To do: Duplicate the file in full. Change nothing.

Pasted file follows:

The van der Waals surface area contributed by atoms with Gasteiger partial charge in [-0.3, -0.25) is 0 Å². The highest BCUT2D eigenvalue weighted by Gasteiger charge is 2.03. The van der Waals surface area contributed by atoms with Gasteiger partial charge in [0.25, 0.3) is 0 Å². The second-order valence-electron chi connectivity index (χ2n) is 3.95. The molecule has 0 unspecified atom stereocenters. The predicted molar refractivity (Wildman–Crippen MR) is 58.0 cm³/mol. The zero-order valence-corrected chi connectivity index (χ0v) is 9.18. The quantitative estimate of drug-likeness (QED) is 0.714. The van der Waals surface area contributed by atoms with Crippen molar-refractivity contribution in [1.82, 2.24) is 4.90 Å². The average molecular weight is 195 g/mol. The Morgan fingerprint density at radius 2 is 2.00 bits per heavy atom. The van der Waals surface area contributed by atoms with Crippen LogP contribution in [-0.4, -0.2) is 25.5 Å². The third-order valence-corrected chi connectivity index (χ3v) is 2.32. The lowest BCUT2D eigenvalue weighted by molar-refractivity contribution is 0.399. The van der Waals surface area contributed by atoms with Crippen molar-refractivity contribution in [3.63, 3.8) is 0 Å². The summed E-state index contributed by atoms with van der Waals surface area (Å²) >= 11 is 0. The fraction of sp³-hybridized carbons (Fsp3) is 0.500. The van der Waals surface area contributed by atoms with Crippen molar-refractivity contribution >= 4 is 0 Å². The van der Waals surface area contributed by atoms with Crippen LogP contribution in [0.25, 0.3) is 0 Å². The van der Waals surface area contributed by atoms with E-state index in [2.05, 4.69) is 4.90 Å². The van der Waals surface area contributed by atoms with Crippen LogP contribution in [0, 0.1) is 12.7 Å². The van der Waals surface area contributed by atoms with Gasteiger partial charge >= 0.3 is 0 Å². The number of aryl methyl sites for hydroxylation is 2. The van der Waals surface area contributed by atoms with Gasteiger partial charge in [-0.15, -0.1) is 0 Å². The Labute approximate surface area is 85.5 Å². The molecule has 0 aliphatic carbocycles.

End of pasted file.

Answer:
The van der Waals surface area contributed by atoms with Gasteiger partial charge in [-0.3, -0.25) is 0 Å². The highest BCUT2D eigenvalue weighted by Gasteiger charge is 2.03. The van der Waals surface area contributed by atoms with Gasteiger partial charge in [0.25, 0.3) is 0 Å². The second-order valence-electron chi connectivity index (χ2n) is 3.95. The molecule has 0 unspecified atom stereocenters. The predicted molar refractivity (Wildman–Crippen MR) is 58.0 cm³/mol. The zero-order valence-corrected chi connectivity index (χ0v) is 9.18. The quantitative estimate of drug-likeness (QED) is 0.714. The van der Waals surface area contributed by atoms with Crippen molar-refractivity contribution in [1.82, 2.24) is 4.90 Å². The average molecular weight is 195 g/mol. The Morgan fingerprint density at radius 2 is 2.00 bits per heavy atom. The van der Waals surface area contributed by atoms with Crippen LogP contribution in [-0.4, -0.2) is 25.5 Å². The third-order valence-corrected chi connectivity index (χ3v) is 2.32. The lowest BCUT2D eigenvalue weighted by molar-refractivity contribution is 0.399. The van der Waals surface area contributed by atoms with Crippen molar-refractivity contribution in [3.63, 3.8) is 0 Å². The summed E-state index contributed by atoms with van der Waals surface area (Å²) >= 11 is 0. The fraction of sp³-hybridized carbons (Fsp3) is 0.500. The van der Waals surface area contributed by atoms with Crippen molar-refractivity contribution >= 4 is 0 Å². The van der Waals surface area contributed by atoms with Crippen LogP contribution in [0.25, 0.3) is 0 Å². The van der Waals surface area contributed by atoms with E-state index in [2.05, 4.69) is 4.90 Å². The van der Waals surface area contributed by atoms with Crippen LogP contribution in [0, 0.1) is 12.7 Å². The van der Waals surface area contributed by atoms with Gasteiger partial charge >= 0.3 is 0 Å². The number of aryl methyl sites for hydroxylation is 2. The van der Waals surface area contributed by atoms with Gasteiger partial charge in [-0.15, -0.1) is 0 Å². The Labute approximate surface area is 85.5 Å². The molecule has 0 aliphatic carbocycles.